Over 40 people registered for this second seminar with C&M{2} artists Maxine Bristow, Hannah Leighton-Boyce and Karina Thompson. The theme of the event was ‘What do we remember and how do we remember it?’

Karina and Hannah both spoke about the importance of the body in the processes of remembering and how they have used this in their work for the exhibition. The translation of their physical engagement with the space and place into a material form as a reconstructed memory of that experience. It was interesting to realise that Hannah’s camera obscura works, once removed from the space at the end of the exhibition, would only exist as a memory. Karina described how, on first entering the space, she had wanted to run in a free childlike way through the room, while Hannah was immediately drawn to the walls and the gaps in the walls. Maxine spoke of our understanding of memory as providing a continuity with the past and the actuality of the imprecise nature of memory and the mutability of materials, particularly cloth.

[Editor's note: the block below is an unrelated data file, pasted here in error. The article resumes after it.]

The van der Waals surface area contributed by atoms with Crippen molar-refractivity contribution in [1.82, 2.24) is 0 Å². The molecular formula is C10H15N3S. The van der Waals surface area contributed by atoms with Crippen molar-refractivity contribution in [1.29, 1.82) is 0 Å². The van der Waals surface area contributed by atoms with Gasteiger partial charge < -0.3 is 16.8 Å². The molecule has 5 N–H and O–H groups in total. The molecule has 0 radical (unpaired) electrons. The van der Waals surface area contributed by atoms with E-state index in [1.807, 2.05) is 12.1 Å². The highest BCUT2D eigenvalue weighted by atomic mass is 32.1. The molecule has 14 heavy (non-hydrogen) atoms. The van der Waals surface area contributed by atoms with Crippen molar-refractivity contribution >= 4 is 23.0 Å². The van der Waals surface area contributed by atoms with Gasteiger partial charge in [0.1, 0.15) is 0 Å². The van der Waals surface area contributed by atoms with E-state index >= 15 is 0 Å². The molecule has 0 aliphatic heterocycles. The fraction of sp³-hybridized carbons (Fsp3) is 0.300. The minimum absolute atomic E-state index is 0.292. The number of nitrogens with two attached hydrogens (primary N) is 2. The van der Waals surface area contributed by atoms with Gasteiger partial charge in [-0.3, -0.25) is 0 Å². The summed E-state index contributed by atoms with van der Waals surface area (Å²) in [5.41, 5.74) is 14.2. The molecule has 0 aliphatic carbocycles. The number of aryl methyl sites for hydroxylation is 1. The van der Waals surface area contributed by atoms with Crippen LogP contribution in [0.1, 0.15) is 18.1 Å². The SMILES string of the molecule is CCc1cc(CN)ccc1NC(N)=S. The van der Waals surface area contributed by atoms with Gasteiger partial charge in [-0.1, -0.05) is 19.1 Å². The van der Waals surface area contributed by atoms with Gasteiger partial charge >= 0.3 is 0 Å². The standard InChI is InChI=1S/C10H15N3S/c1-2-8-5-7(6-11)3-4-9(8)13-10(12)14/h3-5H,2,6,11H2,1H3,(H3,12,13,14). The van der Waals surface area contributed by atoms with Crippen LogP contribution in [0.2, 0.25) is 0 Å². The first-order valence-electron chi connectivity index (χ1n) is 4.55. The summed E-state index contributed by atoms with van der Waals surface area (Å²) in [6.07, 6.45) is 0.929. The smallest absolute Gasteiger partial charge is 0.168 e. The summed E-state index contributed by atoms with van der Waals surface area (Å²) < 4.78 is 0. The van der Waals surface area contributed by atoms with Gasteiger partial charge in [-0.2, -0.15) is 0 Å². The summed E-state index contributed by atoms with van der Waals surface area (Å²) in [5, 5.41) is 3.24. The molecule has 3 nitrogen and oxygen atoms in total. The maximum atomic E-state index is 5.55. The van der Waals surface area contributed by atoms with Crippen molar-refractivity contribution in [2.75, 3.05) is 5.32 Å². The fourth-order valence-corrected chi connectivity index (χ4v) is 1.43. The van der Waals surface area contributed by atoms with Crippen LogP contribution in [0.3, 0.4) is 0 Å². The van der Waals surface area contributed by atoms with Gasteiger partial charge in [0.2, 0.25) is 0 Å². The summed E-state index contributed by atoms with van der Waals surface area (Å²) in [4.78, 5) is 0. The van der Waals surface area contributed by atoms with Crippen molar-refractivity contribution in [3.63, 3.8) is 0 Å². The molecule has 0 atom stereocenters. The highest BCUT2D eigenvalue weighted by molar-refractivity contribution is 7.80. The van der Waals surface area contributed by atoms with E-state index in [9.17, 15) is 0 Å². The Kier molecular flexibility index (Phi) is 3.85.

The discussion moved on to the difference between remembering and remembrance, and which of the works in the exhibition represented these two aspects of memory. This led to a discussion concerning the discovery of the unspun alpaca found by Hannah in the wall cavities which represented trace elements of those who had worked in the room, an embodiment of Hannah’s work within the space and a memorial to the activity. Questions were raised about the objects which had also been found in the cavities, by Hannah and by Jeanette Appleton and the ethics of removing them. Hannah described how, in the first instance, the discovery was unlooked for, and suggestions about ‘suggestibility’ and openess/readiness to ideas and experience were discussed. The porous nature of memory and cloth was also discussed at this point, how both can operate as a membrane for experience: a membrane, as Richard Sennett maintains operates as a living edge between outside/inside, or in this case between ‘then’ and ‘now’.

We also discussed the triggers for memory: smell, touch, images. And finally June Hill, co-organiser of Cloth & Memory {2}, spoke about the roof space once the exhibition has been removed. She described it as returning the space to how it was before but with the memory of the works staying there alongside all the other memories that exist within this particular space.

Lesley Millar